The coronavirus pandemic has changed the way we operate and do business forever, forcing us online almost in an overnight-fashion. One country at the forefront of the digital revolution is Singapore, the third most innovative city in the world, which is supported by a rapidly growing startup scene. Investment companies target forward-thinking cities like Singapore because they appear to be more resilient to economic shocks, a welcome advantage, especially in unprecedented situations. Its location and infrastructure are some of the reasons that the world’s tech startups are moving to the city-state. With no cross-border data flows, making it more digital trade friendly and a tech-savvy workforce, Singapore provides a favourable ecosystem for tech startups. 

Digitalisation in Singapore has been a prominent economic driving force. To accelerate the Singapore Smart Nation Initiative launched in 2014, its Infocomm Media Development Authority (IMDA) is setting up around 50 SG Digital community hubs to get everyone on board in the digitalisation process. 

Digital ambassadors

Digital ambassadors, consisting of full-time staff and volunteers will assist every private individual, worker and company as they move through the process of using technology to enhance their lives and businesses. These so-called digital hubs will be located in community centres and public libraries and will be operational by the end of August. This way, all layers of society can have access to the digital economy, and the ambassadors can also assist with specific digital needs. 

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Under IMDA’s Seniors Go Digital and the Hawkers Go Digital programmes, extra assistance is available to these sectors. Singapore’s hawker culture dates back to the 19th century, where the migrant population tried to sell quick and affordable meals wherever they could. Now they are often found all under one roof in designated hawker centres. Digital innovation will not only convert their predominantly cash business with ePayment services but can also offer inventory databases and make it easier for hawkers and small companies to control their costs through better management of their stock, supplies and staff. Stallholders can learn how to incorporate e-payment tools to improve workflow efficiency and customer service in hawker centres, wet markets, coffee shops and industrial canteens.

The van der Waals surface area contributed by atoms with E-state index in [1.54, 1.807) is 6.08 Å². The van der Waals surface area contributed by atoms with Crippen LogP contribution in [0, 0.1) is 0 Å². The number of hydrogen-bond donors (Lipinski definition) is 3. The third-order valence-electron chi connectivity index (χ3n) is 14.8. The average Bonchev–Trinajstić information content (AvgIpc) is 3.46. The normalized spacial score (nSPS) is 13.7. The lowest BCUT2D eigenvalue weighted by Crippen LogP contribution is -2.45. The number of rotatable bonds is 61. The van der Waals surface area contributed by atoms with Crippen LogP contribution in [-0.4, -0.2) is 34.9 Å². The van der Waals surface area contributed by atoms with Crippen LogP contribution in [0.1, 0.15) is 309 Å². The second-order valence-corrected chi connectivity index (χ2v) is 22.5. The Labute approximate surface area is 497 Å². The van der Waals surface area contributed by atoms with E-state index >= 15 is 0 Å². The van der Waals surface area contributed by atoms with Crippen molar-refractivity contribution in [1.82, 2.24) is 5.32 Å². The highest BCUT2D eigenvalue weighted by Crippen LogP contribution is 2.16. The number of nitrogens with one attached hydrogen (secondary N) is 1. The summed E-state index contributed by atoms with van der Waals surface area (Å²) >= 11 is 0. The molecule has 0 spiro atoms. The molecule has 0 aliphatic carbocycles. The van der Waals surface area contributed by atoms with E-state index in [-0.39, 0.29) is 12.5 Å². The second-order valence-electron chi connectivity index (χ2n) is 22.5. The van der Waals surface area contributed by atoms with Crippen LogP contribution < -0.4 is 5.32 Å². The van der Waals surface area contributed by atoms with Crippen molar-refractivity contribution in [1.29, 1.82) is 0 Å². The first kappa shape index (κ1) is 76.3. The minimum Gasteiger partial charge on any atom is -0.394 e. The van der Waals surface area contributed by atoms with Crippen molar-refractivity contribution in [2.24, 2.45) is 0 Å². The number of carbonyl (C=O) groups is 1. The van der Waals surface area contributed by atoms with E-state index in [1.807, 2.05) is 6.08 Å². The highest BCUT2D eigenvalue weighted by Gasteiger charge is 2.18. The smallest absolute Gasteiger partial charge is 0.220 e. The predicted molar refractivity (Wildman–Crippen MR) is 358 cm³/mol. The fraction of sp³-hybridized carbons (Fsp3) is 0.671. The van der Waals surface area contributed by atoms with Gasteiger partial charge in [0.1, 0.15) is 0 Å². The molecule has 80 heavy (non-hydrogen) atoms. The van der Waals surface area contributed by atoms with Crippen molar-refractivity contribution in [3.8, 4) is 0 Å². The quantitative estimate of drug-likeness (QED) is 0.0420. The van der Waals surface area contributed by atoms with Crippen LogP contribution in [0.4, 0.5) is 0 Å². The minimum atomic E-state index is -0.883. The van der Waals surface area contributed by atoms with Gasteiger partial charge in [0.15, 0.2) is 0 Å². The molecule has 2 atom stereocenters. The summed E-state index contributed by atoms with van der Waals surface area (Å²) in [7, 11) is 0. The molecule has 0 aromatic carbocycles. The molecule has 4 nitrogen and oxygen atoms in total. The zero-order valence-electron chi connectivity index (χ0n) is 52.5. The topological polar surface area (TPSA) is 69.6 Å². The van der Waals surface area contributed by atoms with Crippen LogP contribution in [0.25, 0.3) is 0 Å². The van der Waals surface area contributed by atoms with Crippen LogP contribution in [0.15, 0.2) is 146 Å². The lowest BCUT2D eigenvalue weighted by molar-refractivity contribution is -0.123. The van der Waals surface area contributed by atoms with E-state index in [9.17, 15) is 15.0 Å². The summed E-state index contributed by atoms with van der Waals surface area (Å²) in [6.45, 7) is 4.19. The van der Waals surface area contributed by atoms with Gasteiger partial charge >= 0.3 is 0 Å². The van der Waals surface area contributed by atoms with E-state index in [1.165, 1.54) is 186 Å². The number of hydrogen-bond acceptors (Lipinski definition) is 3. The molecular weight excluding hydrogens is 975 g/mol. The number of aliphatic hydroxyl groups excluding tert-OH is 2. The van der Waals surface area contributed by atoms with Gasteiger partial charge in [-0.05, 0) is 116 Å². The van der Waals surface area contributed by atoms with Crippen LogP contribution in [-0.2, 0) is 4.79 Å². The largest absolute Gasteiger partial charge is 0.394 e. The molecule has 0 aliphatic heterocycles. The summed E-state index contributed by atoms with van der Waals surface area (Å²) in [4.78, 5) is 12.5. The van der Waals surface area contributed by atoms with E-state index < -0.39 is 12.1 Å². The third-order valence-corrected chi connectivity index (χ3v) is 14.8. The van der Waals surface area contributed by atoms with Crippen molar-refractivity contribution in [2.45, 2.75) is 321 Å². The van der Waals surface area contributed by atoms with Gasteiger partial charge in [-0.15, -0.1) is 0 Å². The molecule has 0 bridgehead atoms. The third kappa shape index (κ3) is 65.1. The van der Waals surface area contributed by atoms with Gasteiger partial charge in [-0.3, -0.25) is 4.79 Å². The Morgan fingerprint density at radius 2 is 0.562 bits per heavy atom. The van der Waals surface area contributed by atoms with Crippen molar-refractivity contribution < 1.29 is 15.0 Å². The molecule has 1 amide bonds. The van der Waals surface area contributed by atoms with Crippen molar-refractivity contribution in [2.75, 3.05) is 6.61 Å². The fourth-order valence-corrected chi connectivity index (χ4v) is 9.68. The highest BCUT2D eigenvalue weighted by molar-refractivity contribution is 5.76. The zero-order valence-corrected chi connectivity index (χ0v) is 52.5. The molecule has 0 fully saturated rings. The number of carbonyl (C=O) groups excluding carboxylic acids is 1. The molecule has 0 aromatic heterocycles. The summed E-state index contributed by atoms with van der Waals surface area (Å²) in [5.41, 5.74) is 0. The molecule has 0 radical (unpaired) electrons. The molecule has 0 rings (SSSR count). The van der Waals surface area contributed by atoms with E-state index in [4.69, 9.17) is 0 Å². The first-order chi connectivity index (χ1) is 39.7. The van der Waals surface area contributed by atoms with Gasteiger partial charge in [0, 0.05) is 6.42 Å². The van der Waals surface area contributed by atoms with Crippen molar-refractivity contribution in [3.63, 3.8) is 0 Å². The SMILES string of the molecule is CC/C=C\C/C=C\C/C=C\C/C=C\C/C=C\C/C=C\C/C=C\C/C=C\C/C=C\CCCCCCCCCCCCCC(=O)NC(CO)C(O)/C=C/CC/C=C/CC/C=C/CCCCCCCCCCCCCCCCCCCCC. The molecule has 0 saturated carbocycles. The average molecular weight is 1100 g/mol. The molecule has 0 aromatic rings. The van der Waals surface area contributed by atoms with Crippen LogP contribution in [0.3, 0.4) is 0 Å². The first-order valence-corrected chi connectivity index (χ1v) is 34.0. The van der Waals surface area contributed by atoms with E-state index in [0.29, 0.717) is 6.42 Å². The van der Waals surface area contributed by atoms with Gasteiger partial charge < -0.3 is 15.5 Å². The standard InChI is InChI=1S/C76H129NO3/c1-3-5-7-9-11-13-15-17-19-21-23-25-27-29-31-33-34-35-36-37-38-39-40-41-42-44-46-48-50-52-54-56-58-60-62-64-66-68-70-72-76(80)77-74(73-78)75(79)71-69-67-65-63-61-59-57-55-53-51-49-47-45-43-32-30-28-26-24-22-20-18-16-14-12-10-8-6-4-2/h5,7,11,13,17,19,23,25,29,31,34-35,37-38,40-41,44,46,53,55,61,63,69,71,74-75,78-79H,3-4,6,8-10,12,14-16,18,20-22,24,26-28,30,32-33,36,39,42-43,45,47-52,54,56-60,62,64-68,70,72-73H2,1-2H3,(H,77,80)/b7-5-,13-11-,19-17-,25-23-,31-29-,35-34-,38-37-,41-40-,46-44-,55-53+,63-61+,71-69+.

For seniors, the programme aimed at them can assist in how to use applications like WhatsApp and how to make ePayments. In addition, those who are keen to learn new digital skills can participate in small group classes and learning journeys at the hub. The Singapore Digital Office (SDO) will provide financial support for seniors from lower-income households who are unable to afford the devices necessary to embrace the new digital world. The 1000 ambassadors have a target to assist in the upskilling of 100,000 seniors by March 2021. 

A smart nation

The whole idea is especially relevant when it comes to economic recovery after the COVID-19 pandemic. Businesses needed to quickly embrace and implement digital alternatives to ensure social distancing and hygienic norms during the crisis. This digital transition is sure to convince a majority of them to change their business plan forever as they were able to see the benefits for their company.

The digitalisation strategy fits the Singapore Smart Nation initiative perfectly as it is aiming to make the city an outstanding place for people to live and a place where businesses can flourish and maximise their possibilities. For a digital economy to be effective, as many individuals and companies as possible must jump on board the progress train. Due to a lack of interest and initiatives from the private sector, the government formed a centralised public agency to accelerate digitalisation in the country. 

A talent shortage in Singapore’s tech startup scene, but the investments still keep rolling in

The Singaporean business to consumer eCommerce market is now estimated to be worth over $4,9 billion USD. The many tech startups focusing on transport, finance, travel, e-commerce and other sectors, are proliferating and are benefiting from the country’s high internet penetration rate of around 88.4%. Also assisting this growth is the fact that Singapore is one of the wealthiest nations in the world with the seventh-highest GDP per capita globally. 

Singapore is flourishing, and the digital community hub network will add to the success of tech startups in the country. The current pandemic has shown many citizens that going digital offers convenience and many useful solutions, and this change is here to stay even after the Coronavirus is gone. With this initiative, the country is involving all layers of society in the digitalisation in Singapore and therefore taking significant steps to realise the Singapore Smart Nation ideals.

Article last updated 4 December 2020